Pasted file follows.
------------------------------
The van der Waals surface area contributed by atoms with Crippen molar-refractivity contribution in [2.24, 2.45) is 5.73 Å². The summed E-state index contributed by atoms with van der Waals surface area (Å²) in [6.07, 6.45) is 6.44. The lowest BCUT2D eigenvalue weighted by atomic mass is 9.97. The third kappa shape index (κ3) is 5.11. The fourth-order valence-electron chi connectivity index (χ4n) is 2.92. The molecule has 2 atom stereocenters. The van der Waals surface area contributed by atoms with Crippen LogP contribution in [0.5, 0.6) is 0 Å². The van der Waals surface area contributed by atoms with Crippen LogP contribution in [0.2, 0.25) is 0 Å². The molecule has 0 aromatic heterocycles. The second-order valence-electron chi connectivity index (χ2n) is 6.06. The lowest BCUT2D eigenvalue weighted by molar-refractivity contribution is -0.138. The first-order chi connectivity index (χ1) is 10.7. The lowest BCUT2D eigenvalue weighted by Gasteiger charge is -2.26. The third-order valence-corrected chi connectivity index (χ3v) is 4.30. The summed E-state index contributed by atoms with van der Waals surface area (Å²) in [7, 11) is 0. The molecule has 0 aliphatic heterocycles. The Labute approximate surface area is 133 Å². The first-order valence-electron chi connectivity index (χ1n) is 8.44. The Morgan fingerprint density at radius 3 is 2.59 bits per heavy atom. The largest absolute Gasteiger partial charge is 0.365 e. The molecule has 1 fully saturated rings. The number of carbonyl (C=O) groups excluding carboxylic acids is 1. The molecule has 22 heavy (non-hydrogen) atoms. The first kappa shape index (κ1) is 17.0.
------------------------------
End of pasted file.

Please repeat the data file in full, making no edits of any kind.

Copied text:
The van der Waals surface area contributed by atoms with Crippen molar-refractivity contribution in [2.24, 2.45) is 5.73 Å². The summed E-state index contributed by atoms with van der Waals surface area (Å²) in [6.07, 6.45) is 6.44. The lowest BCUT2D eigenvalue weighted by atomic mass is 9.97. The third kappa shape index (κ3) is 5.11. The fourth-order valence-electron chi connectivity index (χ4n) is 2.92. The molecule has 2 atom stereocenters. The van der Waals surface area contributed by atoms with Crippen LogP contribution in [0.5, 0.6) is 0 Å². The van der Waals surface area contributed by atoms with Crippen LogP contribution in [0.2, 0.25) is 0 Å². The molecule has 0 aromatic heterocycles. The second-order valence-electron chi connectivity index (χ2n) is 6.06. The lowest BCUT2D eigenvalue weighted by molar-refractivity contribution is -0.138. The first-order chi connectivity index (χ1) is 10.7. The lowest BCUT2D eigenvalue weighted by Gasteiger charge is -2.26. The third-order valence-corrected chi connectivity index (χ3v) is 4.30. The summed E-state index contributed by atoms with van der Waals surface area (Å²) in [7, 11) is 0. The molecule has 0 aliphatic heterocycles. The Labute approximate surface area is 133 Å². The first-order valence-electron chi connectivity index (χ1n) is 8.44. The Morgan fingerprint density at radius 3 is 2.59 bits per heavy atom. The largest absolute Gasteiger partial charge is 0.365 e. The molecule has 1 fully saturated rings. The number of carbonyl (C=O) groups excluding carboxylic acids is 1. The molecule has 22 heavy (non-hydrogen) atoms. The first kappa shape index (κ1) is 17.0.